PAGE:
#### Find the north and east components of the displacement from San Francisco to Sacramento shown in Figure 3.59.

## Solution:

**North Component**

The North component is given by

**East Component**

The east component is

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# Tag: Displacement

#### Find the north and east components of the displacement from San Francisco to Sacramento shown in Figure 3.59.

## Solution:

**North Component**

**East Component**

#### (a) Repeat the problem two problems prior, but for the second leg you walk 20.0 m in a direction 40.0º north of east (which is equivalent to subtracting B from A —that is, to finding R′ =A−B ).

#### (b) Repeat the problem two problems prior, but now you first walk 20.0 m in a direction 40.0º south of west and then 12.0 m in a direction 20.0º east of south (which is equivalent to subtracting A from B —that is, to finding R′′ = B – A = – R′ ). Show that this is the case.

**Solution:**

**Part A**

**Part B**

#### Repeat the problem above, but reverse the order of the two legs of the walk; show that you get the same final result. That is, you first walk leg B , which is 20.0 m in a direction exactly 40º south of west, and then leg A , which is 12.0 m in a direction exactly 20º west of north. (This problem shows that A+B=B+A.)

**Solution:**

#### Suppose you first walk 12.0 m in a direction 20º west of north and then 20.0 m in a direction 40.0º south of west. How far are you from your starting point, and what is the compass direction of a line connecting your starting point to your final position? (If you represent the two legs of the walk as vector displacements A and B , as in Figure 3.54, then this problem finds their sum R=A+B.)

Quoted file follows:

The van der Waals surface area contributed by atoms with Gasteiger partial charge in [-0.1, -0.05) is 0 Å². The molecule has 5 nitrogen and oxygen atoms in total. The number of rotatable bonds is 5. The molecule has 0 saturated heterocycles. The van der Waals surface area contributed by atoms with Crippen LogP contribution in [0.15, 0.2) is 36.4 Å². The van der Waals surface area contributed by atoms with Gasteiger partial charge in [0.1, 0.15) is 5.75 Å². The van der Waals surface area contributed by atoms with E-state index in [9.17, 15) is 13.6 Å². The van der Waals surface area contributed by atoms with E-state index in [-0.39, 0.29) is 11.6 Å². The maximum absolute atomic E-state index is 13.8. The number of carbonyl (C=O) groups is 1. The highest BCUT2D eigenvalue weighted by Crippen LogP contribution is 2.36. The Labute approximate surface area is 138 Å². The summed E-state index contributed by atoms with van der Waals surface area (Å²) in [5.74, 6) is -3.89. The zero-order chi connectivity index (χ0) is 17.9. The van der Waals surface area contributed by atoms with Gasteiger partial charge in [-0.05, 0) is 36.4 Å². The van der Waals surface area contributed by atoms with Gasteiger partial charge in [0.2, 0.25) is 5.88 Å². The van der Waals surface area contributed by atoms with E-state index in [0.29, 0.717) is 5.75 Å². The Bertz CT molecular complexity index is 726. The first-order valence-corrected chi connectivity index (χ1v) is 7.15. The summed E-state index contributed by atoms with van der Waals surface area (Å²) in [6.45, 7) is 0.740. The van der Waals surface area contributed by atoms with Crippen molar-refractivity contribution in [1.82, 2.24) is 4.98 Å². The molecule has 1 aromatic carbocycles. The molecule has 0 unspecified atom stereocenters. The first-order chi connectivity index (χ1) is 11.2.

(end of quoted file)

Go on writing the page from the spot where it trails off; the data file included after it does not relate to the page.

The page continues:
**Solution:**

#### Suppose you walk 18.0 m straight west and then 25.0 m straight north. How far are you from your starting point, and what is the compass direction of a line connecting your starting point to your final position? (If you represent the two legs of the walk as vector displacements A and B, as in Figure 3.53, then this problem asks you to find their sum R = A + B .)

**Solution:**

#### Find the north and east components of the displacement for the hikers shown in Figure 3.50.

**Solution:**

#### Find the following for path B in Figure 3.52:

#### (a) the total distance traveled, and

#### (b) the magnitude and direction of the displacement from start to finish.

**Solution:**

**Part A**

**Part B**

#### Find the following for path A in Figure 3.52:

#### (a) the total distance traveled, and

#### (b) the magnitude and direction of the displacement from start to finish.

**Solution:**

**Part A**

**Part B**

#### Freight trains can produce only relatively small accelerations and decelerations.

#### (a) What is the final velocity of a freight train that accelerates at a rate of 0.0500 m/s^{2} for 8.00 minutes, starting with an initial velocity of 4.00 m/s?

#### (b) If the train can slow down at a rate of 0.550 m/s^{2}, how long will it take to come to a stop from this velocity?

#### (c) How far will it travel in each case?

**Solution:**

### Part A

**Part B**

### Part C

**Find the following for path D in the figure: **

**(a) The distance traveled. **

**(b) The magnitude of the displacement from start to finish. **

**(c) The displacement from start to finish. **